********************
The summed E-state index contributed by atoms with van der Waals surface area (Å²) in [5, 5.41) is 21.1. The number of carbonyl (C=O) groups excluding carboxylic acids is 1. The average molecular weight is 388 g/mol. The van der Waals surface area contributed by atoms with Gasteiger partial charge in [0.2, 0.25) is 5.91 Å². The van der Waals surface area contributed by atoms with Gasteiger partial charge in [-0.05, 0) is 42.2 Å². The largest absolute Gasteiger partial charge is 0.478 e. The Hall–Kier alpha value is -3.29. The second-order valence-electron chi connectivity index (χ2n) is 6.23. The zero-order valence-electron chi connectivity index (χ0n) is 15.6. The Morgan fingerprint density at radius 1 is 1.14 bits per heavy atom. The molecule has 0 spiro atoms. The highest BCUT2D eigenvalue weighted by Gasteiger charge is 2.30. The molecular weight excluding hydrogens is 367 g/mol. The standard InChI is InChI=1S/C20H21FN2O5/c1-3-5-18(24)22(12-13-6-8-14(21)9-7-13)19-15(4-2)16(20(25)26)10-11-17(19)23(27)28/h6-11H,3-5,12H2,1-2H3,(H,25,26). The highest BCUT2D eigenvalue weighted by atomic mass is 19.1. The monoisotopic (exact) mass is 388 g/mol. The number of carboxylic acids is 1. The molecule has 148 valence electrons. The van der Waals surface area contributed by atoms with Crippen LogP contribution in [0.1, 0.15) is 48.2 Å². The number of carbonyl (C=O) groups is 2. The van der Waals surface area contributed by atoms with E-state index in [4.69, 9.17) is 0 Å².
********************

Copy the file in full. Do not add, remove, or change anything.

The summed E-state index contributed by atoms with van der Waals surface area (Å²) in [5, 5.41) is 21.1. The number of carbonyl (C=O) groups excluding carboxylic acids is 1. The average molecular weight is 388 g/mol. The van der Waals surface area contributed by atoms with Gasteiger partial charge in [0.2, 0.25) is 5.91 Å². The van der Waals surface area contributed by atoms with Gasteiger partial charge in [-0.05, 0) is 42.2 Å². The largest absolute Gasteiger partial charge is 0.478 e. The Hall–Kier alpha value is -3.29. The second-order valence-electron chi connectivity index (χ2n) is 6.23. The zero-order valence-electron chi connectivity index (χ0n) is 15.6. The Morgan fingerprint density at radius 1 is 1.14 bits per heavy atom. The molecule has 0 spiro atoms. The highest BCUT2D eigenvalue weighted by Gasteiger charge is 2.30. The molecular weight excluding hydrogens is 367 g/mol. The standard InChI is InChI=1S/C20H21FN2O5/c1-3-5-18(24)22(12-13-6-8-14(21)9-7-13)19-15(4-2)16(20(25)26)10-11-17(19)23(27)28/h6-11H,3-5,12H2,1-2H3,(H,25,26). The highest BCUT2D eigenvalue weighted by atomic mass is 19.1. The monoisotopic (exact) mass is 388 g/mol. The number of carboxylic acids is 1. The molecule has 148 valence electrons. The van der Waals surface area contributed by atoms with Crippen LogP contribution in [0.1, 0.15) is 48.2 Å². The number of carbonyl (C=O) groups is 2. The van der Waals surface area contributed by atoms with E-state index in [4.69, 9.17) is 0 Å².